The Last Uprising

As the Scots approach their referendum for independence, here is how the city of Bristol responded to the Scottish defeat at the battle of Culloden, the last battle to be fought on British soil and the end of the Scottish claims to the crown. Yet another reminder of how people threw themselves into celebrations back then,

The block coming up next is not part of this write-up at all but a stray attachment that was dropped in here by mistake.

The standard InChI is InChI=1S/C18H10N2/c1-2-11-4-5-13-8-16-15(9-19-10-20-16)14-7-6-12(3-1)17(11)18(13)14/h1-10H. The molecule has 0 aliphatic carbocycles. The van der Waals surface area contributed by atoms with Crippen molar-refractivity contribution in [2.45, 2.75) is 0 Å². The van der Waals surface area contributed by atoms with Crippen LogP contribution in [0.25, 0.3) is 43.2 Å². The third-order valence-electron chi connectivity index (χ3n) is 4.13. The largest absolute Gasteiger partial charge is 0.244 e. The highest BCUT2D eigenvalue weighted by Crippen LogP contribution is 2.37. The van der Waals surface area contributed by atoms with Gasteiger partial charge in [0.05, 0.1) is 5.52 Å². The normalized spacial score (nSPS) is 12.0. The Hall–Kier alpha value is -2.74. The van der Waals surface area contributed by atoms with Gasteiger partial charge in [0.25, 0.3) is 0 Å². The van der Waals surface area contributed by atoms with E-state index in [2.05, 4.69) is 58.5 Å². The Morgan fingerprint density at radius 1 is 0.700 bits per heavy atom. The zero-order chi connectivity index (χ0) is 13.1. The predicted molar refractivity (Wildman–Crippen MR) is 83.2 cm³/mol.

“The national Thanksgiving for the suppression of the rebellion was celebrated on the 9th October [1746] with great fervour. Twenty pieces of cannon on Brandon Hill awakened sleepy citizens at 6 o’clock in the morning by a royal salute. Later on, the corporate body, the trade companies, and the boys of the City School repaired to the Cathedral, and were saluted after service with three volleys by the regiment stationed in the city. In the afternoon, an effigy of the Young Pretender, clothed in tartan, was carried through the streets and ignominiously burnt in Prince’s Street. Bonfires, fireworks, and a ball concluded the festivities, which cost the Corporation about £135. Some Falstaffian items appear in the accounts:- “Wine, (70 gallons of Lisbon and Port at 6s per gallon) £21 3s.; Arrack, (6 gallons, the first time that this liquor is mentioned in the city accounts) £4 16s.; Ale (144 gallons) £4 8s.; Hot Well water, 1s.” The revellers also disposed of 4lb of tobacco and a vast number of pipes”

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